State capitol

On Tuesday, June 1, the Oregon Senate passed House Bill 2168, a bill to make Juneteenth an official state holiday every June 19 beginning in 2022. This holiday will serve to honor the freedom of enslaved people in the United States, acknowledge Oregon’s racist roots and celebrate the contributions of Black Americans in the face of inequity and systemic oppression.

“The Emancipation Proclamation news arrived in waves to the enslaved Black women and men of my family,” said Sen. Lew Frederick (D-N/NE Portland) who carried House Bill 2168. “Family stories say, ‘joy was the first emotion, and next skepticism’.”

“However, hope stood at the center of a possible future for my family and so many families,” said Frederick. “That hope continues to this day. So does the skepticism. The two can dance together, and in that dance, we can progress, and we can amplify hope.”

On June 19, 1865, Union General Gordon Granger rode into Galveston, Texas and issued General Order Number 3, which required the immediate freedom of more than 250,000 enslaved African Americans in Texas. Union troops marched throughout Galveston to spread the word that all slaves were free. Juneteenth is also known as Emancipation Day, Jubilee Day and Freedom Day.

In Oregon, the Peoples family are well known for their efforts to ensure Juneteenth is observed.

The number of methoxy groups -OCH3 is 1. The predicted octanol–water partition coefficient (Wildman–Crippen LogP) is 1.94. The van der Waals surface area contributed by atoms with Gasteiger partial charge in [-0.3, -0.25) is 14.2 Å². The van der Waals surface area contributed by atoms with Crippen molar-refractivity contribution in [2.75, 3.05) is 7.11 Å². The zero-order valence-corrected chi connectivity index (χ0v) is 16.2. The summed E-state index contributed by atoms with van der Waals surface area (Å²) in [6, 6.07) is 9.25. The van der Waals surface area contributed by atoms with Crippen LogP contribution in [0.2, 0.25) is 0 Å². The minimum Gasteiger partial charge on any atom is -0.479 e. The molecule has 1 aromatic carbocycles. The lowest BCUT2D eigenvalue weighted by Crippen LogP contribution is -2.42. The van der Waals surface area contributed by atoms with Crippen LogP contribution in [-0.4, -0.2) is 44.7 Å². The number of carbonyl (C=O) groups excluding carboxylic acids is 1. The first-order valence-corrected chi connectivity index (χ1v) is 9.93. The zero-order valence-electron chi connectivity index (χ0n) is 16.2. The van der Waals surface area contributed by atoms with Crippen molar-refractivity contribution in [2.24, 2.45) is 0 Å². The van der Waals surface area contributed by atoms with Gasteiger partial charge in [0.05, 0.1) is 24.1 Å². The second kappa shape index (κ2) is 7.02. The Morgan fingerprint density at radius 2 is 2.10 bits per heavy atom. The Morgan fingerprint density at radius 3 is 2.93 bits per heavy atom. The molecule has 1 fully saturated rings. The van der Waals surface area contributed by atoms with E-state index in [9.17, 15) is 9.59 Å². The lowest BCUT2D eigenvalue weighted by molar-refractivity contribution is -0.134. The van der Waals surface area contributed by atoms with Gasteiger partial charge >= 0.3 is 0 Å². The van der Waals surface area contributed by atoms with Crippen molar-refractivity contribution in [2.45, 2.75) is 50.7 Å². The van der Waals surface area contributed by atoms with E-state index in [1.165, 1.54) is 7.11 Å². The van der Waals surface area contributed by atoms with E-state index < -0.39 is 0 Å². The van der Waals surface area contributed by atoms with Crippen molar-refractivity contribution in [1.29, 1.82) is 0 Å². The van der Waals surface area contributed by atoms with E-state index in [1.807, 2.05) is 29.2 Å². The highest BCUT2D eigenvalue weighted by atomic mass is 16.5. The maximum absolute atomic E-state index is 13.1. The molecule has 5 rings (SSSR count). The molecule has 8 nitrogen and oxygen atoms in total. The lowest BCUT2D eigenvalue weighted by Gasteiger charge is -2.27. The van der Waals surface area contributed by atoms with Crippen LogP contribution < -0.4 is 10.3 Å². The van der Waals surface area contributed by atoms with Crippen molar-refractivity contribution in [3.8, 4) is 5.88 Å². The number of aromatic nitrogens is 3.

“Miss Clara Peoples is foundational to Oregon, her family is the reason we have unofficially observed this holiday and the Peoples have remained central in framing the expectation of a more equitable tomorrow,” said Frederick.

“Juneteenth is not the date all slaves were freed. Juneteenth is not the date that Black Americans, or Black Oregonians, were guaranteed comfort, relief or safety,” said Senator Frederick. “Also, Juneteenth was a step forward and a marker of hope, one we must continue to build upon. This official holiday will recognize that the people of Oregon, despite our past, can take the veil of ignorance away, and each year choose to have hope – on Juneteenth and every day thereafter.”

“With House Bill 2168, we can learn from another time. We can change the future now, in real time. We can work towards equality – even without a declaration or official holiday. We must. Celebrating Juneteenth will help each of us remember all that we can and must do to ensure a more just future,” concluded Senator Frederick.

House Bill 2168 passed the Oregon Senate unanimously, it now goes to the House or Representatives for concurrence.


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